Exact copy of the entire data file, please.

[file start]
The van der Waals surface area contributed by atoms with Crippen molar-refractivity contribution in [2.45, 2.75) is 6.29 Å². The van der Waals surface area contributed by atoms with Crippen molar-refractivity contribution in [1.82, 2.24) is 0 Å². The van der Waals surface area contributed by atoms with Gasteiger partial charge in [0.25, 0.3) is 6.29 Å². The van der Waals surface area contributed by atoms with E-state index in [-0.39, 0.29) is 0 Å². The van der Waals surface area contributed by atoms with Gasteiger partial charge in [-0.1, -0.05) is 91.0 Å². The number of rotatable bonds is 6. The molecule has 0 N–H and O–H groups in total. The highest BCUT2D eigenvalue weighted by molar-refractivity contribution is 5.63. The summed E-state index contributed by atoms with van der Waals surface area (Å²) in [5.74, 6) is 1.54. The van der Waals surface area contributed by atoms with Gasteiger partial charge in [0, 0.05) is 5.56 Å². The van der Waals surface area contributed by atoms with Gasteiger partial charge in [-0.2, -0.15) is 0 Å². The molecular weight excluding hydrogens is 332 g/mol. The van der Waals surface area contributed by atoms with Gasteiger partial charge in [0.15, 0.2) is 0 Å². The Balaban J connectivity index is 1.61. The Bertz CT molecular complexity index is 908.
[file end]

The van der Waals surface area contributed by atoms with Crippen molar-refractivity contribution in [2.45, 2.75) is 6.29 Å². The van der Waals surface area contributed by atoms with Crippen molar-refractivity contribution in [1.82, 2.24) is 0 Å². The van der Waals surface area contributed by atoms with Gasteiger partial charge in [0.25, 0.3) is 6.29 Å². The van der Waals surface area contributed by atoms with E-state index in [-0.39, 0.29) is 0 Å². The van der Waals surface area contributed by atoms with Gasteiger partial charge in [-0.1, -0.05) is 91.0 Å². The number of rotatable bonds is 6. The molecule has 0 N–H and O–H groups in total. The highest BCUT2D eigenvalue weighted by molar-refractivity contribution is 5.63. The summed E-state index contributed by atoms with van der Waals surface area (Å²) in [5.74, 6) is 1.54. The van der Waals surface area contributed by atoms with Gasteiger partial charge in [0, 0.05) is 5.56 Å². The van der Waals surface area contributed by atoms with Gasteiger partial charge in [-0.2, -0.15) is 0 Å². The molecular weight excluding hydrogens is 332 g/mol. The van der Waals surface area contributed by atoms with Gasteiger partial charge in [0.15, 0.2) is 0 Å². The Balaban J connectivity index is 1.61. The Bertz CT molecular complexity index is 908.